Dateline: September, 2011, Issue 1
Jurors sometimes withhold information during voir dire. In 1994, a prospective juror refused to answer several items on her juror questionnaire, maintaining that questions about her income, religion, television and reading habits, political affiliations, and health were "very private" and irrelevant. She was cited for contempt, which a federal magistrate judge later overturned (Brandberg v. Lucas,, 891 F. Supp., 552 (E.D. Tex., 1995)).
Rose (2001) investigated questions potential jurors are asked in voir dire that they feel are either unnecessary or too private. Rose interviewed over 200 former potential jurors who had completed jury service in 13 different criminal trials involving homicide, felonious assault, robbery with a dangerous weapon, felony drug offenses, breaking and entering/possession of stolen goods, and obtaining property by false pretenses.
Overall, 53% of potential jurors felt a question asked in voir dire made them uncomfortable, seemed unnecessary or was too private:
One-fourth of potential jurors were uncomfortable with questions about involvement with the courts or crime (e.g., crime/court experience in one's family, juror has been a crime victim, juror has been charged with an offense, etc.). These questions were perceived as moderately offensive, most often because they were painful or embarrassing to answer for some jurors.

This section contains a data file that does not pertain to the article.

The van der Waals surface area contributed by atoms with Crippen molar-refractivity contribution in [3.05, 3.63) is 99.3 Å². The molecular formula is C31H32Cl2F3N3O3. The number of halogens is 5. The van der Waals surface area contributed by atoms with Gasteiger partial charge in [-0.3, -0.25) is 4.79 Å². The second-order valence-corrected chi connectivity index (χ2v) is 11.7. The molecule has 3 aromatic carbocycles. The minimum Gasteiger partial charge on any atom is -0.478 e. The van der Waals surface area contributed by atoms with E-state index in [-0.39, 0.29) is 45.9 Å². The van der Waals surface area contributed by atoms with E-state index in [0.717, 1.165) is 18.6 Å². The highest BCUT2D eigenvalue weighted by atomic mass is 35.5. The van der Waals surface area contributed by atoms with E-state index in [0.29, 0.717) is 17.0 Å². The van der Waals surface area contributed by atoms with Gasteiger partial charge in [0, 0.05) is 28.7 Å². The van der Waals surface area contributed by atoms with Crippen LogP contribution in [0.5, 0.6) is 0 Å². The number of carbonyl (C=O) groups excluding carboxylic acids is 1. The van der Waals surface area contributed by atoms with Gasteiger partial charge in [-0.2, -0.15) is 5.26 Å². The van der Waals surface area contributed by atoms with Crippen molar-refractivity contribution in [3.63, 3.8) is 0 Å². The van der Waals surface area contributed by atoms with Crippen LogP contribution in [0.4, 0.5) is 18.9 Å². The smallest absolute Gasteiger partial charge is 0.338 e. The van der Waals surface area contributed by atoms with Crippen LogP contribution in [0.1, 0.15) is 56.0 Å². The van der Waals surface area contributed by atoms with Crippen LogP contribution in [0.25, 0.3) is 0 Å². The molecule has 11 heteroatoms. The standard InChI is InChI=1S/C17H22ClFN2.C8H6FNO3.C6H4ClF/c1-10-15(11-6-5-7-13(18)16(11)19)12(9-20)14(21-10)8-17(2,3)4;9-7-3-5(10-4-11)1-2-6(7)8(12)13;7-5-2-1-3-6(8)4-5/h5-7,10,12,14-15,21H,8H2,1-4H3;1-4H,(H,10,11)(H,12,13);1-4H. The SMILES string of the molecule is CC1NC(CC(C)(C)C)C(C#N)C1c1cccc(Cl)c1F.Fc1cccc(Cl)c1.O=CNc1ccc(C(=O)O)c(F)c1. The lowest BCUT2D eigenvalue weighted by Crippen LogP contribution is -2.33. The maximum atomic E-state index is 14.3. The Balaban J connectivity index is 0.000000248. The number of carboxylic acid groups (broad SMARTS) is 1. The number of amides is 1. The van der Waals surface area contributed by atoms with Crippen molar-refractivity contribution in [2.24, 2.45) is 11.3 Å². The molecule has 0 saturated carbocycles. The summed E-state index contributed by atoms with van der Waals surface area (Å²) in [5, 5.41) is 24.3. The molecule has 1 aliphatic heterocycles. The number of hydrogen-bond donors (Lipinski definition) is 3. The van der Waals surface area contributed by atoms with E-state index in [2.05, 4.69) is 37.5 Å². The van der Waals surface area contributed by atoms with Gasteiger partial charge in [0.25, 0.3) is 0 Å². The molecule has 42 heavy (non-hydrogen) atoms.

One-fourth of potential jurors found unnecessary and/or an invasion of their privacy questions about family and demographics (e.g., parental status, spouse's occupation or place of employment, children's occupation or place of employment, juror's occupation or place of employment, general location where juror resides, marital status). Potential jurors who were uncomfortable with these questions most often cited safety as their rationale. More frequently, jurors felt that these questions stereotyped them.
Potential jurors frequently objected to questions about interests and associations as irrelevant and intrusive: 20% objected to questions about religious affiliation, 10% objected to questions about voluntary organizations, 12% objected to questions about hobbies, and 8% disliked having to say whether they owned guns. Jurors felt these questions invited stereotyping and unfounded assumptions about them.
In sum, while potential jurors frequently express distaste for the more routine questions asked in voir dire, far more potential jurors cite these questions as being unnecessary rather than intrusive, with the offense not usually perceived as great.
Source Rose, M. R. (2001). Expectations of privacy? Jurors' views of voir dire questions. Judicature, 85(1),, pp. 10-43.